What a Stanley Cup Finals.
It was another unpredictable year in the Stanley Cup Playoffs, and the Los Angeles Kings became not only the lowest-seeded team to ever claim the greatest prize in sports (a record that can only be tied), but the ninth team to win the Stanley Cup over the last nine seasons.
Through the first three rounds of this year's playoffs, hockey fans were spoiled with 23 overtime games. The Stanley Cup Finals didn't disappoint either, when the first two games of the series were decided by overtime game-winners, including this timeless beauty from game 1.
Some groans were heard after the Kings went up 3-0, but the Devils won the next two and forced the decisive game six in L.A., which the Kings won in front of their home fans.
Though it surely wasn't intentional, it was worth it for the Kings to lose two in a row (for the first time all postseason), snapping their undefeated road winning streak in Newark. Those back-to-back losses brought the series back to the Staples Center, where Dustin Brown and company scored six goals and felt the weight of the Stanley Cup for the first time in this L.A. franchise's 45 years of existence.
Here are the five best players of the Stanley Cup Finals (spoiler alert), including Brown:
Brown celebrating the spoils of conquest
Dustin Brown became only the 2nd American team captain to ever win the Stanley Cup.
Brown did exactly what a Stanley Cup-winning captain should and must do to make his team successful: he played his best hockey during the team's biggest moments.
Round one against the top-seeded Canucks: The Kings opened the series in Vancouver, and Brown recorded four points over those first two road games. He also scored the only goal in Game 3 to give the Kings an insurmountable 3-0 lead over the team with the best record in the regular season.
Conference Semi-Finals against the 2nd-seeded Blues: Brown scored 2 goals in the decisive game 4 to sweep the Blues.
Conference Finals against the 3rd-seeded Coyotes: Brown recorded at least one point in each of the Kings' victories.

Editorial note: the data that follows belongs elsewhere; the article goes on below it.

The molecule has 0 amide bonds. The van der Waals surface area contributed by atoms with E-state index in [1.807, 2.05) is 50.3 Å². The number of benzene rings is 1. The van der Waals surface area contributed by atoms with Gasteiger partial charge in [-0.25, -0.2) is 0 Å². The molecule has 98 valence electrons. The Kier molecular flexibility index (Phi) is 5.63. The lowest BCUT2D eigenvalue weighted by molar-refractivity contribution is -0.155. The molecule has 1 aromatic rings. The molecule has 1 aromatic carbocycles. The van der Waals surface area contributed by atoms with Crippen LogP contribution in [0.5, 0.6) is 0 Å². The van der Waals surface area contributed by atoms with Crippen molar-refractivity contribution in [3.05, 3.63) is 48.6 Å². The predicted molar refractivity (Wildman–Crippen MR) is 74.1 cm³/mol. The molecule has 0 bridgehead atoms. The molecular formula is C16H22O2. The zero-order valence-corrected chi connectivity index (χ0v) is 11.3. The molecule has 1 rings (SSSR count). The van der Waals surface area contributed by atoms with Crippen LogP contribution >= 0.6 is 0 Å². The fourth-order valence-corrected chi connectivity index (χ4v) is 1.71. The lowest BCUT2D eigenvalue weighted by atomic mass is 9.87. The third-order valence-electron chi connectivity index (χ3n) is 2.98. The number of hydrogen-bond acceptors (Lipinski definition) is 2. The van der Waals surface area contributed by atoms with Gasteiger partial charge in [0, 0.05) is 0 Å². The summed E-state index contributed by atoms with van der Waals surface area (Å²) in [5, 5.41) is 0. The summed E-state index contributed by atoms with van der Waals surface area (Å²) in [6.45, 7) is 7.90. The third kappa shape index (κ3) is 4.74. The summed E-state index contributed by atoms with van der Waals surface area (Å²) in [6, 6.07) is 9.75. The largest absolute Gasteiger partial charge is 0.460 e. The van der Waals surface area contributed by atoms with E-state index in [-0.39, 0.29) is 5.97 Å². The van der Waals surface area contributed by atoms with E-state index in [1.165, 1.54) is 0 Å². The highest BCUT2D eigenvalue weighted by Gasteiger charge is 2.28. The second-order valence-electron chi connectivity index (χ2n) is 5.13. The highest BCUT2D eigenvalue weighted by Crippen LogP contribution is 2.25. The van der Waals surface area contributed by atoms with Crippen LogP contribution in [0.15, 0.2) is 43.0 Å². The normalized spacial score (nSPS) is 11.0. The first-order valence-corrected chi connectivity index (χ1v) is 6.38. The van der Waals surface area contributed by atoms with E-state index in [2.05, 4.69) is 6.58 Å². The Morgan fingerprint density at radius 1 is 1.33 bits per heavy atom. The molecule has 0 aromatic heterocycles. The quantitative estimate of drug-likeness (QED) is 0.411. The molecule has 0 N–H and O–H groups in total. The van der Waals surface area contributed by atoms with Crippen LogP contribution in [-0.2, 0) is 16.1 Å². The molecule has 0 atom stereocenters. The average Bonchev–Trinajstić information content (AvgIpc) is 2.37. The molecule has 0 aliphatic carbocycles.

Stanley Cup Finals: The team that scored first went on to win each Stanley Cup game in this series. Brown made sure the Kings struck first in Game 6, scoring midway through the first period. Brown also gave the primary assist on the Kings second and fourth goals of the night.
In the final game of the season, Dustin Brown scored the opening goal, had two assists, and could be seen diving in his defensive zone to break up Devils chances.
Dustin Brown was the first person in L.A. Kings franchise history to lift the Stanley Cup, and no one deserved that honor more.
Conn Smythe winner Jonathan Quick finished this postseason with a 1.41 goals against average.
To give some perspective on how amazing this number is, consider that the next guy down on the list is Hart trophy finalist, Henrik Lundqvist, who has a GAA of 1.82. This means that over the course of the playoffs, Quick conceded almost half a goal less per game than any other goalie in the playoffs.
Quick saved 94.6 percent of the shots he faced, and over the six games of the Stanley Cup Finals he never let in more than two goals.
Quick is quite deserving of the Conn Smythe trophy. This 26-year-old's future is brighter than a bleached Hollywood smile.
Along with Dustin Brown, Anze Kopitar led all skaters with 20 postseason points. The two of them also led the league with an identical plus-16 rating.
Kopitar ended game 1 with individual magic, and had five of his 20 postseason points during the Finals.
The plus-16 rating tells a lot about what Kopitar did while on the ice. He forechecked, he hit, he swaggered around (to steal a phrase from Doc Emrick) the Devils defense with ease and he made the Devils work very hard just to possess the puck.
Kopitar is just 24, and he's already a household name in his native Slovenia. The best is yet to come for this Kopi-star.
With a tip of my proverbial hat to Zach Parise and Martin Brodeur, I declare that Adam Henrique was the Devils' best player in the Finals.
In his first appearance in the Stanley Cup Playoffs, Henrique recorded 13 points over 24 games, including three game-winning goals.
In game 4, with the score tied and less than five minutes left in regulation, Henrique showed great personal skill and broke the deadlock with this game-winning goal.
Without that Henrique goal the game would have probably gone into overtime, and the Kings may very well have swept the series.
Henrique is just 22, so we will probably be seeing his playoff mustache for many years to come.
Drew Doughty ended the Finals with 16 playoff points, the most among defensemen and fifth most among all players. Doughty had 12 assists during the postseason, tying teammates Brown and Kopitar for the NHL lead.
During the Stanley Cup Finals, Doughty had six points over six games, including an assist on the game-winning overtime goal in game 1 and the first goal in game 2. Doughty also did an exceptional job running the point on the Kings power play throughout the playoffs.
Also, Doughty is just 22 years old.
This was a Stanley Cup Finals that featured great goals, great goaltending, and the emergence of many future stars.
While the Kings celebrate the greatest trophy in sports, the rest of the us will reflect on what we witnessed and look forward to next season, when every team starts again at zero.
The Kings showed us that any team can be a champion.
Who will be next season's Cinderella eight seed?